Happy Mother’s Day mom.

Economic-Gardening The Right Way

Economic Gardening

Economic-Gardening  The Right WayFlorida has touted the term Economic Gardening for several years now.

Many business, political and economic leaders have dropped the phrase many times. Is there something to it? What’s it all about?

More important: Is it working?

The subject has several parts. It would require an in depth study beyond the scope of this essay but let’s try and explore it a bit.

What is Economic Gardening?
I first heard the term in a Florida Trend article (which I have been unable to find online) several years ago. I believe it was an editorial on the current practice and some excellent suggestions on how to improve it. Hopefully someone will point out the source to me as a result of this essay.

Economic Gardening, simply put, is the process of planting and growing business in a specified region. All regional leaders, be it village, county, state or even nation share a common desire to grow their economy. All realize that starting, growing and cultivating regional businesses will accomplish that goal nearly all the time. Unfortunately the practices some regions use are less than optimal. Let’s discuss some negative practices and follow up with some positive suggestions.

What NOT to do
One practice that sounds good at first but is counter-productive in the long run is attracting businesses from out of the region by giving tax breaks for moving to the area. While this might be initially advantageous, it will eventually hurt the existing businesses, and history has shown that a high percentage of transplanted business get up and move once their tax breaks end. Well, of course. If they were eager to move once to save money, why not do it again?

Another practice that can be abused is marketing in other regions. Aside from being expensive, with travel and all, it hasn’t shown a large success rate. My own county used to pay one of its commissioners to make “marketing trips” to another state with the auspicious intent of attracting businesses to move down to Central Florida. The ROI on this effort was extremely poor. It was also discovered that this commissioner was combining family visits with nearly all the trips as well.

The final error I will discuss is the tendency to concentrate on larger businesses, and neglect the high potentials of smaller business. A region would benefit much more from 100 small businesses than one large employer. When a region is dominated by a large employer that employer starts to get too much power in the region, and creating many other problems.

Let’s do it RIGHT
One of the most enlightening features of that Florida Trend article that burned in to my memory was the concept that most of the “seeds” for the region’s garden are already here, in one form or another. There are startups all the time. Giving assistance to local startups seems like a good idea, no?

Another idea was that a lot of the businesses you want to recruit from other areas may already be visiting. In Central Florida we have a large tourist population, and many of those are business owners. The article even went on to say that it might be as simple as starting a conversation at one of the local attractions and including a comment such as “Wouldn’t it be great to live here year round? Wouldn’t your business do just as well or better in this region?”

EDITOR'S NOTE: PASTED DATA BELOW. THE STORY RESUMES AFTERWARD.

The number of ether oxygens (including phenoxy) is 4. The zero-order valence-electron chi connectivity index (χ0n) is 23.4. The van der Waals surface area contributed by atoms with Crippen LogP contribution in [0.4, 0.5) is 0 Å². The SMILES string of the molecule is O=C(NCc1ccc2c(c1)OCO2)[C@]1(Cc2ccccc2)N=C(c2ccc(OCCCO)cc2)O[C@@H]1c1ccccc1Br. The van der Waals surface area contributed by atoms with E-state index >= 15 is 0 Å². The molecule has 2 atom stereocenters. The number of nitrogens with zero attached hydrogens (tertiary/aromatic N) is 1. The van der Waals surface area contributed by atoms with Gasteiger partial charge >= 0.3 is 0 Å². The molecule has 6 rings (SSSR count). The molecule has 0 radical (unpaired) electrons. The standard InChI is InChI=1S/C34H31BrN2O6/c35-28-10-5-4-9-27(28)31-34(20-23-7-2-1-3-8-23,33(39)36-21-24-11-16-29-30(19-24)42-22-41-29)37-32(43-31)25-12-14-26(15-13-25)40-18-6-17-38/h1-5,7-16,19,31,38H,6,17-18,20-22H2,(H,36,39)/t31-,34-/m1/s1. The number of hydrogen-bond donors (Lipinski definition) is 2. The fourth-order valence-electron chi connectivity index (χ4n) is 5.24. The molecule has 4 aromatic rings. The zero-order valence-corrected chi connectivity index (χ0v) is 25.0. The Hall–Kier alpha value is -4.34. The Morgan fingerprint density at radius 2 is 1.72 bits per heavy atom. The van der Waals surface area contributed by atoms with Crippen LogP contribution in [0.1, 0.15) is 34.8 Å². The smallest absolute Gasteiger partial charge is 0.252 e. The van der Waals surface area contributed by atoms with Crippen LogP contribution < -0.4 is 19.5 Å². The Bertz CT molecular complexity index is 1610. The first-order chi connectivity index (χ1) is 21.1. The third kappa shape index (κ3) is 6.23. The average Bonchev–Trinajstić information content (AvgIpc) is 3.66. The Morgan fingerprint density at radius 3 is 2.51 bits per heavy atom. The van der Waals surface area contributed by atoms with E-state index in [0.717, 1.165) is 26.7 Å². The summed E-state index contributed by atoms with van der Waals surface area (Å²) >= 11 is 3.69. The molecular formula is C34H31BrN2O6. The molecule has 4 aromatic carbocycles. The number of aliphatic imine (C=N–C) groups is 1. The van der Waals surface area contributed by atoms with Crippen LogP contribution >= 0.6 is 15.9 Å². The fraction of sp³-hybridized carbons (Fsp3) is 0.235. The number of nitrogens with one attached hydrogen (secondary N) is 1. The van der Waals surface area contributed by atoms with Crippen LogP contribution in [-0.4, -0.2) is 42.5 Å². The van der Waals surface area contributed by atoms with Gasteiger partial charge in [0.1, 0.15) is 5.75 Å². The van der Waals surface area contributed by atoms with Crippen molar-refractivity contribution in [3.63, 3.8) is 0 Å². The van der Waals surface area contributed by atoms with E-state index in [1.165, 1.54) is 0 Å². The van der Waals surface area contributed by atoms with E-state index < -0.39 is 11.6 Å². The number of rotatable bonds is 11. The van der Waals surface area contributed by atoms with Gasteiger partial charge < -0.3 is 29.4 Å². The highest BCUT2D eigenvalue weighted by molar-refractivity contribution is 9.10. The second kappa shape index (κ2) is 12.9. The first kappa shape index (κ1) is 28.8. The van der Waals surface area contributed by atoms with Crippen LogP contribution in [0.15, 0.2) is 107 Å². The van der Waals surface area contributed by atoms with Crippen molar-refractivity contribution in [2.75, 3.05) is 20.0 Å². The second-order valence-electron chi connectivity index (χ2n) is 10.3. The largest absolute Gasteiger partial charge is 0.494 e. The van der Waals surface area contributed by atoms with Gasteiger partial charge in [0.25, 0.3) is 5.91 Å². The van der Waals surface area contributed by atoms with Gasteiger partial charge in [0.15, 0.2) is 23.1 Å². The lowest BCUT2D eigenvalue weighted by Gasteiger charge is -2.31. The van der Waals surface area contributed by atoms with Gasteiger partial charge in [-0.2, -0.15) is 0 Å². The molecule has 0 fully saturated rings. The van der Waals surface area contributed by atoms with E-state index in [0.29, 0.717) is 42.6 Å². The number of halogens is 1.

My final suggestion is to spend more time on the smaller, high potential businesses, which are generating positive cash flow for the region. This would be companies that are creating an inflow of cash to the area, be it through the private sector or government contracts. Several local organizations here in Central Florida are working in this direction – GrowFL, UCF Incubator, SBDC to name a few.

As I previously stated, a large number of small businesses makes a more attractive economic environment than a small number of large ones. Keep in mind, that every large business at one time started as a small one. Next time you see a small business owner, encourage them. And you might ask them, “Hey, you know anyone in business from out of the area that might like to live here?”

Good business to you!

From Couch to Marathon in 35 years

JWT-finishAt the age of 21, long distance running was not part of my fitness plan. Sure I had to run for some of the HS and college sports I played, but nothing more than a mile at a time. 35 years later, I am wide awake at 4am, the morning after I completed my first marathon.

When I started distance running in 1980 my goal was always to complete a marathon, of course. It was another one of those things that never happened. The greatest distance accomplished was a 20K race in Oriskany, NY – or about 12.4 miles – in 1981.

This year, December 1st, the Space Coast Marathon was held in Cocoa, FL, over a route I was very familiar with – on a bicycle. Running this route had never been an option I had considered. It was hard enough on a bike.

Some perspective is called for here. 3 years ago, December of 2010, I weighed 287 lbs and would have had difficulty running a mile. I weighed 232 lbs after the marathon, and that was after a week of “carbing up.”

Dave Brillhart and I before the start of Space Coast Marathon 2013

Dave Brillhart and I before the start of Space Coast Marathon 2013

In February of this year I tried my first Half Marathon, The Xtreme Half, put on by Epic Sports Marketing at Orlando Wetlands Park. I had run a few 10Ks around the neighborhood and figured I should be able to stretch it out to 13.1 miles. After walking the last 4 miles, with severe pain in my feet, I realized I was not ready. Oddly enough I finished at 2:52 which put me on the podium in 3rd place for my age group. I had some issues to work on though.